Also, when the transistor M5 is turned on in the falling ramp period, similar to the first and second exemplary embodiments, the voltage at the Y electrode of the capacitor Cp may be instantly reduced to the charged voltage of Vc′, and the voltage at the Y electrode of the capacitor Cp is then further reduced to the ground voltage by a falling ramp. Accordingly, the length of time of the falling ramp period may be reduced.

As described, the initial voltage of the Y ramp falling period may be reduced to a voltage at which a weak reset discharge is generated by controlling, through a zener diode, a voltage charged in a capacitor in a Y ramp rising period, thereby eliminating an unnecessary time during which no discharge is generated in the initial part of the Y ramp falling period and reducing a time of the reset period. Also, reducing the reset time may reduce the total driving time.

It will be apparent to those skilled in the art that various modifications and variation can be made in the present invention without departing from the spirit or scope of the invention. Thus, it is intended that the present invention cover the modifications and variations of this invention provided they come within the scope of the appended claims and their equivalents.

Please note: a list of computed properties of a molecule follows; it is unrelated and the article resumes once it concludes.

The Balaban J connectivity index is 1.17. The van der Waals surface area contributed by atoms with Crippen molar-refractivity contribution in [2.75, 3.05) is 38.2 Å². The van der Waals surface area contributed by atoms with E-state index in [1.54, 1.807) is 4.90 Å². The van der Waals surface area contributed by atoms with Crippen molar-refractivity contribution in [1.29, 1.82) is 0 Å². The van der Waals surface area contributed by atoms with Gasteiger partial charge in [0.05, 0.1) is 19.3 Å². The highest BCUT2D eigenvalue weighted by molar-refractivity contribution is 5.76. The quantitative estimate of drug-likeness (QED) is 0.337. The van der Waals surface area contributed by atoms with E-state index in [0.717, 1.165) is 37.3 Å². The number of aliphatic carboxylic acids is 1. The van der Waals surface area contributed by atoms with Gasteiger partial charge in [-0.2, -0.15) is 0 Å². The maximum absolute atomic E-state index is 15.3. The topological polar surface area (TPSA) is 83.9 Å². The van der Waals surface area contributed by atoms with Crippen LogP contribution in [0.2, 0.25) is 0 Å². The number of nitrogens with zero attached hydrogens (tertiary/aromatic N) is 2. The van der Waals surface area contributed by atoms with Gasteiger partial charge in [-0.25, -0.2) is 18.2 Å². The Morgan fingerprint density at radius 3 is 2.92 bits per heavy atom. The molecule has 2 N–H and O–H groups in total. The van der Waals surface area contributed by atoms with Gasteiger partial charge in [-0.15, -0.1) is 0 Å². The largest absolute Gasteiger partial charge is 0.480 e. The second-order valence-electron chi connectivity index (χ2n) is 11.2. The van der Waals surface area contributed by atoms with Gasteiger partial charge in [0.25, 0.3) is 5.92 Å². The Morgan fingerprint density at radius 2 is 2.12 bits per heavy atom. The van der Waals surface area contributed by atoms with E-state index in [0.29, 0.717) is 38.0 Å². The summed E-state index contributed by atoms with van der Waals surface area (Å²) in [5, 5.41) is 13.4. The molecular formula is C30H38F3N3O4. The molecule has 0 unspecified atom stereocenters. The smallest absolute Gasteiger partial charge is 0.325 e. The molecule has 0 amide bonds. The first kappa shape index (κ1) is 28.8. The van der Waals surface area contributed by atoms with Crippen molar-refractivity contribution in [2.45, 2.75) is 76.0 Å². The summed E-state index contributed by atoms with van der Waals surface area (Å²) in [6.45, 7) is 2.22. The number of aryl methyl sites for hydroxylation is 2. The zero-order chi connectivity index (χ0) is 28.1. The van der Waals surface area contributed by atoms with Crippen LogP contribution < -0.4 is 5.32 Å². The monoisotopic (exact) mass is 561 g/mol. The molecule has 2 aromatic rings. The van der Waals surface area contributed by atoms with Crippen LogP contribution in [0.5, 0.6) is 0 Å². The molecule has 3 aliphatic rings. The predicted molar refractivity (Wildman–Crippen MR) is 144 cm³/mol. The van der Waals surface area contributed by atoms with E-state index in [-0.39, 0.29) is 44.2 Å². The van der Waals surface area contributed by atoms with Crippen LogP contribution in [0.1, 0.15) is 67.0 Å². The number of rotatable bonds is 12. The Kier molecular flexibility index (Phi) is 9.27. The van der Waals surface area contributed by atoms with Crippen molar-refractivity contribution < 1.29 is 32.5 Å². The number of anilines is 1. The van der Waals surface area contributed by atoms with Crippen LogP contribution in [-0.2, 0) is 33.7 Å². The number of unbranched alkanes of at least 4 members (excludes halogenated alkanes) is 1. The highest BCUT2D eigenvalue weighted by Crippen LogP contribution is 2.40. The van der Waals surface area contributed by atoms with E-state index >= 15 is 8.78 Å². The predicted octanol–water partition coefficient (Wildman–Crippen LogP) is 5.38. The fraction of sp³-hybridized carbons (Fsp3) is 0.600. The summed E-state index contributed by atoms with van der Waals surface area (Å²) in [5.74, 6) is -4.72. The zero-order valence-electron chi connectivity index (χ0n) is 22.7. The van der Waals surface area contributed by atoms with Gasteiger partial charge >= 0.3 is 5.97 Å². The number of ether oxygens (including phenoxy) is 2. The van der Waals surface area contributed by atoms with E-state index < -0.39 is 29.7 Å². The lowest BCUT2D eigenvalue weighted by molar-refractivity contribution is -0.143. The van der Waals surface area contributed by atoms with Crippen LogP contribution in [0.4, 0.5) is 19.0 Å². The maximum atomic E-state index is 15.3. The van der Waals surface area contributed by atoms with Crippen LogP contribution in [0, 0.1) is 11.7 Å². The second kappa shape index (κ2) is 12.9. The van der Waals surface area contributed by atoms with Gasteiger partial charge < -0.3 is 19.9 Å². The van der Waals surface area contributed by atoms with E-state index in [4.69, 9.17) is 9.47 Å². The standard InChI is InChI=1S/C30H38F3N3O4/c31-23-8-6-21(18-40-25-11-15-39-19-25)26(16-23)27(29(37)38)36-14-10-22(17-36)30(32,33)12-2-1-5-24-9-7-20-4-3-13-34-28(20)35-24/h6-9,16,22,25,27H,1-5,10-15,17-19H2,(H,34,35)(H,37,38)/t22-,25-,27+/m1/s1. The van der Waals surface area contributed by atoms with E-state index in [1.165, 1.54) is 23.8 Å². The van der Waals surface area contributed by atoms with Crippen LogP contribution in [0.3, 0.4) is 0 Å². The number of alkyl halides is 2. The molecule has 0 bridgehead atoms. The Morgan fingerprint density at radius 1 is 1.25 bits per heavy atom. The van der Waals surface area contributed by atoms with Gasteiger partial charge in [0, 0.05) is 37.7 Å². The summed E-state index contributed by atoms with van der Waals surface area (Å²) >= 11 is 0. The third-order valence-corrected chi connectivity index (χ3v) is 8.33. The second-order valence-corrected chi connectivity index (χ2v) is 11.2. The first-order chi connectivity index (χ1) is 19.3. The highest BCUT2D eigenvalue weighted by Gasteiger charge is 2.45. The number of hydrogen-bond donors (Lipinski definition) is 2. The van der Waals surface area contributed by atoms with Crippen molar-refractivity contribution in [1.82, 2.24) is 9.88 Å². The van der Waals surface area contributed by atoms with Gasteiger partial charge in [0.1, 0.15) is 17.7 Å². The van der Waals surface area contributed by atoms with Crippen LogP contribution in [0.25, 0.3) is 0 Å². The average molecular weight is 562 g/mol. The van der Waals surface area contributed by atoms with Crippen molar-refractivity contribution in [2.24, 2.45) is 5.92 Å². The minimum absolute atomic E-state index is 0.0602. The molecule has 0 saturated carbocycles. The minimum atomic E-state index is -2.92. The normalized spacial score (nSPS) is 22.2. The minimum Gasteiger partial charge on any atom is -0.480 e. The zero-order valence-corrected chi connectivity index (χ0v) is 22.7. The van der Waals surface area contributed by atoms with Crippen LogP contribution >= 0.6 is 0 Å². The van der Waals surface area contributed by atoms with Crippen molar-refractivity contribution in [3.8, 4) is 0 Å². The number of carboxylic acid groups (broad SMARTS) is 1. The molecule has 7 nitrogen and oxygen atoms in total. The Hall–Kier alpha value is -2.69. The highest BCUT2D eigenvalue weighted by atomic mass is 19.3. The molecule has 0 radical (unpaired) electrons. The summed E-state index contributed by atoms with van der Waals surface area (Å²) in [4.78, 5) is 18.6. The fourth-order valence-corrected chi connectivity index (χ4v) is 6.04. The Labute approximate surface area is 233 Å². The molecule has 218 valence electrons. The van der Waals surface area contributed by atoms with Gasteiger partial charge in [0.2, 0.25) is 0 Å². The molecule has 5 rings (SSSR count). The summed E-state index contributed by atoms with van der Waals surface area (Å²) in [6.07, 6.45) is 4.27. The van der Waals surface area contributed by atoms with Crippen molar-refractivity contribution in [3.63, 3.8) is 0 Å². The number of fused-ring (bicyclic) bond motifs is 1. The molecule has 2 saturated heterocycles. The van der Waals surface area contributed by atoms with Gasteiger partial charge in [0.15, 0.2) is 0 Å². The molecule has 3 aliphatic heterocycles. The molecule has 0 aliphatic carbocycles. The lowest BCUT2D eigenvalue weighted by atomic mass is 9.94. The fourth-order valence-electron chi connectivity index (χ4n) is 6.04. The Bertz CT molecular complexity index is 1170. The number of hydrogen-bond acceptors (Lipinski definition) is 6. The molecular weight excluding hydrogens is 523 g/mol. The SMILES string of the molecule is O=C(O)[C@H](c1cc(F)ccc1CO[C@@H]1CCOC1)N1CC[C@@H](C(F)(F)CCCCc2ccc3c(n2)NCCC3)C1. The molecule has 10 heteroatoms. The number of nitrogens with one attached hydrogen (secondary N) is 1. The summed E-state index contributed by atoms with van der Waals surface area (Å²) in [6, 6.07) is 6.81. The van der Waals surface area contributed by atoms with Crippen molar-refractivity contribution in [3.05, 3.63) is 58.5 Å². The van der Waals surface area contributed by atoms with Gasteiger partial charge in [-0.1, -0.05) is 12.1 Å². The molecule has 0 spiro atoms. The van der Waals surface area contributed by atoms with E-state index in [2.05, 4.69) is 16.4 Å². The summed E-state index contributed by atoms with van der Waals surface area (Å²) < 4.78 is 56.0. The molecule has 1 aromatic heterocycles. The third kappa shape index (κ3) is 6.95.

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Referenced by
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US8044885 *Feb 22, 2008Oct 25, 2011Samsung Sdi Co., Ltd.Driving device of plasma display panel and method
US20080204442 *Feb 22, 2008Aug 28, 2008Hak-Ki ChoiDriving device of plasma display panel and method
Classifications
U.S. Classification345/60, 345/69
International ClassificationG09G3/291, G09G3/292, G09G3/288, G09G3/298, G09G3/20, H01J17/49, G09F9/313, H04N5/66
Cooperative ClassificationG09G2310/066, G09G3/2927, G09G3/296, G09G3/2948
European ClassificationG09G3/296
Legal Events
DateCodeEventDescription
Oct 15, 2004ASAssignment
Owner name: SAMSUNG SDI CO., LTD., KOREA, REPUBLIC OF
Free format text: ASSIGNMENT OF ASSIGNORS INTEREST;ASSIGNORS:CHAE, SEUNG-HUN;CHUNG, WOO-JOON;KIM, JIN-SUNG;AND OTHERS;REEL/FRAME:015900/0156
Effective date: 20041013
Mar 11, 2013REMIMaintenance fee reminder mailed
Jul 28, 2013LAPSLapse for failure to pay maintenance fees
Sep 17, 2013FPExpired due to failure to pay maintenance fee
Effective date: 20130728